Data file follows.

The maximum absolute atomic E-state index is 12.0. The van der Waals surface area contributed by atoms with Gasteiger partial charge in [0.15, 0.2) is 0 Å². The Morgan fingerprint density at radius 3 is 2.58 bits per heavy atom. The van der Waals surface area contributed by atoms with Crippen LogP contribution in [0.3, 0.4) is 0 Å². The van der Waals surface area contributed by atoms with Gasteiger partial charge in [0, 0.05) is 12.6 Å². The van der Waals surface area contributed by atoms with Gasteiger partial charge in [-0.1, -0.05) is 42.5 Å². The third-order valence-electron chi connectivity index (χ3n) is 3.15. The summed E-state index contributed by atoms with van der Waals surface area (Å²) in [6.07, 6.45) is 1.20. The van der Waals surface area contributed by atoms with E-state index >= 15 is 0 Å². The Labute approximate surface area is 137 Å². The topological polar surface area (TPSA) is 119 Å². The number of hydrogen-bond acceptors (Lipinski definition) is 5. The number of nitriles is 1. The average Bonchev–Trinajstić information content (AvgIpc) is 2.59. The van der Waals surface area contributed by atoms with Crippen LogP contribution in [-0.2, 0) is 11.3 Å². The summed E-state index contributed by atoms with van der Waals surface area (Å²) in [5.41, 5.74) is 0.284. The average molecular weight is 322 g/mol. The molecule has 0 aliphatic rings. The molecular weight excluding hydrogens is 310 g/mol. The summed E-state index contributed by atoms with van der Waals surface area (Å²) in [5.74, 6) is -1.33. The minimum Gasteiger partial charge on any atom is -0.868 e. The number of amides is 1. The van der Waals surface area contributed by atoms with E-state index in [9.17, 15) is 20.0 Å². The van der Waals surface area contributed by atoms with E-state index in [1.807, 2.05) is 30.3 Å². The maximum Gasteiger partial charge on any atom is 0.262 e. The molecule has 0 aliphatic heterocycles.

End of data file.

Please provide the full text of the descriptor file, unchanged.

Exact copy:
The maximum absolute atomic E-state index is 12.0. The van der Waals surface area contributed by atoms with Gasteiger partial charge in [0.15, 0.2) is 0 Å². The Morgan fingerprint density at radius 3 is 2.58 bits per heavy atom. The van der Waals surface area contributed by atoms with Crippen LogP contribution in [0.3, 0.4) is 0 Å². The van der Waals surface area contributed by atoms with Gasteiger partial charge in [0, 0.05) is 12.6 Å². The van der Waals surface area contributed by atoms with Gasteiger partial charge in [-0.1, -0.05) is 42.5 Å². The third-order valence-electron chi connectivity index (χ3n) is 3.15. The summed E-state index contributed by atoms with van der Waals surface area (Å²) in [6.07, 6.45) is 1.20. The van der Waals surface area contributed by atoms with E-state index >= 15 is 0 Å². The Labute approximate surface area is 137 Å². The topological polar surface area (TPSA) is 119 Å². The number of hydrogen-bond acceptors (Lipinski definition) is 5. The number of nitriles is 1. The average Bonchev–Trinajstić information content (AvgIpc) is 2.59. The van der Waals surface area contributed by atoms with Crippen LogP contribution in [-0.2, 0) is 11.3 Å². The summed E-state index contributed by atoms with van der Waals surface area (Å²) in [5.41, 5.74) is 0.284. The average molecular weight is 322 g/mol. The molecule has 0 aliphatic rings. The molecular weight excluding hydrogens is 310 g/mol. The summed E-state index contributed by atoms with van der Waals surface area (Å²) in [5.74, 6) is -1.33. The minimum Gasteiger partial charge on any atom is -0.868 e. The number of amides is 1. The van der Waals surface area contributed by atoms with E-state index in [9.17, 15) is 20.0 Å². The van der Waals surface area contributed by atoms with E-state index in [1.807, 2.05) is 30.3 Å². The maximum Gasteiger partial charge on any atom is 0.262 e. The molecule has 0 aliphatic heterocycles.